Queue communication is inherently asynchronous, in that messages are sent to a queue and received from a queue in separate processes. In addition, you can perform receive operations asynchronously, in that the person who wants to receive a message can call the BeginReceive method for any given queue and then immediately go on to other tasks without waiting for a reply. This is very different from what is known as synchronous communication .

In synchronous communication, the sender of a request must wait for a response from the intended receiver before performing other tasks. The amount of time that the sender must wait depends entirely on the amount of time it takes for the receiver to process the request and send a response.

Synchronous or asynchronous retrieval of messages is a separate issue from sending messages. Messages are always sent asynchronously.

Message Security

You can help secure the content of messages that you send and receive in the following ways:

  • You can use authentication to verify the source of messages your applications receive.

  • You can use encryption to ensure that unauthorized persons cannot read or use your messages.

  • You can use access control rights to restrict users with ACL-based security and code with Code Access Security from sending messages to, or reading messages from, a particular queue on a computer.

  • You can use auditing to record which users attempt to access Message Queuing objects, the type of operation attempted, and whether that access succeeded or failed.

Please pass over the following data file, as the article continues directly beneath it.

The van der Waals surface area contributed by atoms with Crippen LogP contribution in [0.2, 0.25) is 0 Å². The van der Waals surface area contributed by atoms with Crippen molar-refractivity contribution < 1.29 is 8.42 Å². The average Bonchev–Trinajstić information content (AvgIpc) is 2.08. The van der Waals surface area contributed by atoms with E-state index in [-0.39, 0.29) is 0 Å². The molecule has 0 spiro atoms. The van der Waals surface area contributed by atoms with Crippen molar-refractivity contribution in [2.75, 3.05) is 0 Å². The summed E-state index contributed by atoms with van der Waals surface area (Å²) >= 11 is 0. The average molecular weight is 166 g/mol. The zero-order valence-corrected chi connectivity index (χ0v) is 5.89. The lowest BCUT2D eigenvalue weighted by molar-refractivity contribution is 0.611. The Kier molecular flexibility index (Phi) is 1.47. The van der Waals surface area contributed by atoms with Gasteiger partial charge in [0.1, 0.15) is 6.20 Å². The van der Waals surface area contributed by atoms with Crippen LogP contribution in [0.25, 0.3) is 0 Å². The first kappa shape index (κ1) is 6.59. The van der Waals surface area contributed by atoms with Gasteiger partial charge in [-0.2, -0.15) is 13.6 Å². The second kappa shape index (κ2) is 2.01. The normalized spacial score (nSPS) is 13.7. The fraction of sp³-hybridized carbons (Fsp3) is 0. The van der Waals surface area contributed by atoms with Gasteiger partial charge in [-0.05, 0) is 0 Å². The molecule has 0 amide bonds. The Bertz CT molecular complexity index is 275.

I plan to add additional information and examples to the Web site at Look for more information there after you read through this chapter.

Installing Message Queuing

You must have Message Queuing installed on your development computer if you want to work with Message Queues. You can find instructions on installing Message Queuing in your Windows 2000 or Windows NT documentation. When you install, you must specify whether the new primary Message Queuing server you are creating will act as the hub of a new network, an independent client of an existing network, or a dependent client of an existing network. During initial development, you'll create a network with which you'll develop later. You'll join the existing Message Queuing network for your company or workgroup.


Special Edition Using ASP. NET
Special Edition Using ASP.Net
ISBN: 0789725606
EAN: 2147483647
Year: 2002
Pages: 233 © 2008-2017.